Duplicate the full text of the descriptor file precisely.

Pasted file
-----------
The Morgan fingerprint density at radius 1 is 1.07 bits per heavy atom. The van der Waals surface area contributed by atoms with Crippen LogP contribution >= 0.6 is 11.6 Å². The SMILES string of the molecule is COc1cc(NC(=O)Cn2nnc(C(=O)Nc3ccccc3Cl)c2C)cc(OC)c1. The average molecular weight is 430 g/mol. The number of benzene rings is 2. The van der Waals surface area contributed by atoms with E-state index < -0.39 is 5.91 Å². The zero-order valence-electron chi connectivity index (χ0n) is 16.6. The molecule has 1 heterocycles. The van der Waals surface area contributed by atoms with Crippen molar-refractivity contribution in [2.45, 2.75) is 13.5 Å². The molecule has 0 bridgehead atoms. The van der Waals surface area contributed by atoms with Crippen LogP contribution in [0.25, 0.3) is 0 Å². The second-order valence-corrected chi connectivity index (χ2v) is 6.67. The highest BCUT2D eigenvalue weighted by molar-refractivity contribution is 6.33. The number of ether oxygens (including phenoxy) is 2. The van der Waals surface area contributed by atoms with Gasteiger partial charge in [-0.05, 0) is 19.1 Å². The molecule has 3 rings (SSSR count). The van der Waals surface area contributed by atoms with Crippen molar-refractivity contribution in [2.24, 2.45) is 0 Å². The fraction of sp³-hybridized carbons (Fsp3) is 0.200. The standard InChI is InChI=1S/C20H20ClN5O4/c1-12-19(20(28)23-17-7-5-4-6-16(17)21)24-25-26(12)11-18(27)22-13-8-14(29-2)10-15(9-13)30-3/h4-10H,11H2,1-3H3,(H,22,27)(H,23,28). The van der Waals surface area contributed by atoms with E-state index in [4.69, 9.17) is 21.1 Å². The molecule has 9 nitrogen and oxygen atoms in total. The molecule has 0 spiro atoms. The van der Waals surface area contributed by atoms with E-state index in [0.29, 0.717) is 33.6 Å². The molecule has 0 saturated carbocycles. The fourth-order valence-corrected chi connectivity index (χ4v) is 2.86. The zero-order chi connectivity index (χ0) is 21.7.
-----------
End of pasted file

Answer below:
The Morgan fingerprint density at radius 1 is 1.07 bits per heavy atom. The van der Waals surface area contributed by atoms with Crippen LogP contribution >= 0.6 is 11.6 Å². The SMILES string of the molecule is COc1cc(NC(=O)Cn2nnc(C(=O)Nc3ccccc3Cl)c2C)cc(OC)c1. The average molecular weight is 430 g/mol. The number of benzene rings is 2. The van der Waals surface area contributed by atoms with E-state index < -0.39 is 5.91 Å². The zero-order valence-electron chi connectivity index (χ0n) is 16.6. The molecule has 1 heterocycles. The van der Waals surface area contributed by atoms with Crippen molar-refractivity contribution in [2.45, 2.75) is 13.5 Å². The molecule has 0 bridgehead atoms. The van der Waals surface area contributed by atoms with Crippen LogP contribution in [0.25, 0.3) is 0 Å². The second-order valence-corrected chi connectivity index (χ2v) is 6.67. The highest BCUT2D eigenvalue weighted by molar-refractivity contribution is 6.33. The number of ether oxygens (including phenoxy) is 2. The van der Waals surface area contributed by atoms with Gasteiger partial charge in [-0.05, 0) is 19.1 Å². The molecule has 3 rings (SSSR count). The van der Waals surface area contributed by atoms with Crippen molar-refractivity contribution in [2.24, 2.45) is 0 Å². The fraction of sp³-hybridized carbons (Fsp3) is 0.200. The standard InChI is InChI=1S/C20H20ClN5O4/c1-12-19(20(28)23-17-7-5-4-6-16(17)21)24-25-26(12)11-18(27)22-13-8-14(29-2)10-15(9-13)30-3/h4-10H,11H2,1-3H3,(H,22,27)(H,23,28). The van der Waals surface area contributed by atoms with E-state index in [4.69, 9.17) is 21.1 Å². The molecule has 9 nitrogen and oxygen atoms in total. The molecule has 0 spiro atoms. The van der Waals surface area contributed by atoms with E-state index in [0.29, 0.717) is 33.6 Å². The molecule has 0 saturated carbocycles. The fourth-order valence-corrected chi connectivity index (χ4v) is 2.86. The zero-order chi connectivity index (χ0) is 21.7.